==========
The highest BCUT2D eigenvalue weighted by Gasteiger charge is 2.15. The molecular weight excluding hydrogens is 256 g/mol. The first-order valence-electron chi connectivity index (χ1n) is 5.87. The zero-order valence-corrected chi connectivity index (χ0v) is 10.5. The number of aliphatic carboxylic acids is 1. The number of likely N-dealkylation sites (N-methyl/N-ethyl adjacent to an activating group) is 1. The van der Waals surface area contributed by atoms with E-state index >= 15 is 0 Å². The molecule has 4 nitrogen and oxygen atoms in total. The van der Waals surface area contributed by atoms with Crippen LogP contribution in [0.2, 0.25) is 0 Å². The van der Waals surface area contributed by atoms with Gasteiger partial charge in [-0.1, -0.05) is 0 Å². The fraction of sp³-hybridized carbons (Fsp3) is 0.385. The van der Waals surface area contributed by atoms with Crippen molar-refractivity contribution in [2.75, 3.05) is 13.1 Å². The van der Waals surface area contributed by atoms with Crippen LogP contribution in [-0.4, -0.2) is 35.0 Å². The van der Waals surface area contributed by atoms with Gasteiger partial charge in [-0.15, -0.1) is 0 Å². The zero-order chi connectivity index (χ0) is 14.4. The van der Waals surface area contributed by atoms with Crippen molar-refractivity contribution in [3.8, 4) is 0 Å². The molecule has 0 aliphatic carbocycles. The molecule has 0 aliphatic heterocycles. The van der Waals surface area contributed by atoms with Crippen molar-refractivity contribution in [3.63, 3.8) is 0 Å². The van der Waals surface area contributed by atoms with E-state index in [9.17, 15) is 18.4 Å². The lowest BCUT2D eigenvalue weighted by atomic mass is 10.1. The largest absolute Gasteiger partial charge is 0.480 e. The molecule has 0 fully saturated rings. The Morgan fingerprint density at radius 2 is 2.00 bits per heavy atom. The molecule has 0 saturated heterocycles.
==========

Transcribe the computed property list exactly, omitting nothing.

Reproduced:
The highest BCUT2D eigenvalue weighted by Gasteiger charge is 2.15. The molecular weight excluding hydrogens is 256 g/mol. The first-order valence-electron chi connectivity index (χ1n) is 5.87. The zero-order valence-corrected chi connectivity index (χ0v) is 10.5. The number of aliphatic carboxylic acids is 1. The number of likely N-dealkylation sites (N-methyl/N-ethyl adjacent to an activating group) is 1. The van der Waals surface area contributed by atoms with E-state index >= 15 is 0 Å². The molecule has 4 nitrogen and oxygen atoms in total. The van der Waals surface area contributed by atoms with Crippen LogP contribution in [0.2, 0.25) is 0 Å². The van der Waals surface area contributed by atoms with Gasteiger partial charge in [-0.1, -0.05) is 0 Å². The fraction of sp³-hybridized carbons (Fsp3) is 0.385. The van der Waals surface area contributed by atoms with Crippen molar-refractivity contribution in [2.75, 3.05) is 13.1 Å². The van der Waals surface area contributed by atoms with Crippen LogP contribution in [-0.4, -0.2) is 35.0 Å². The van der Waals surface area contributed by atoms with Gasteiger partial charge in [-0.15, -0.1) is 0 Å². The zero-order chi connectivity index (χ0) is 14.4. The van der Waals surface area contributed by atoms with Crippen molar-refractivity contribution in [3.8, 4) is 0 Å². The molecule has 0 aliphatic carbocycles. The molecule has 0 aliphatic heterocycles. The van der Waals surface area contributed by atoms with Crippen molar-refractivity contribution in [3.63, 3.8) is 0 Å². The van der Waals surface area contributed by atoms with E-state index in [9.17, 15) is 18.4 Å². The lowest BCUT2D eigenvalue weighted by atomic mass is 10.1. The largest absolute Gasteiger partial charge is 0.480 e. The molecule has 0 fully saturated rings. The Morgan fingerprint density at radius 2 is 2.00 bits per heavy atom. The molecule has 0 saturated heterocycles.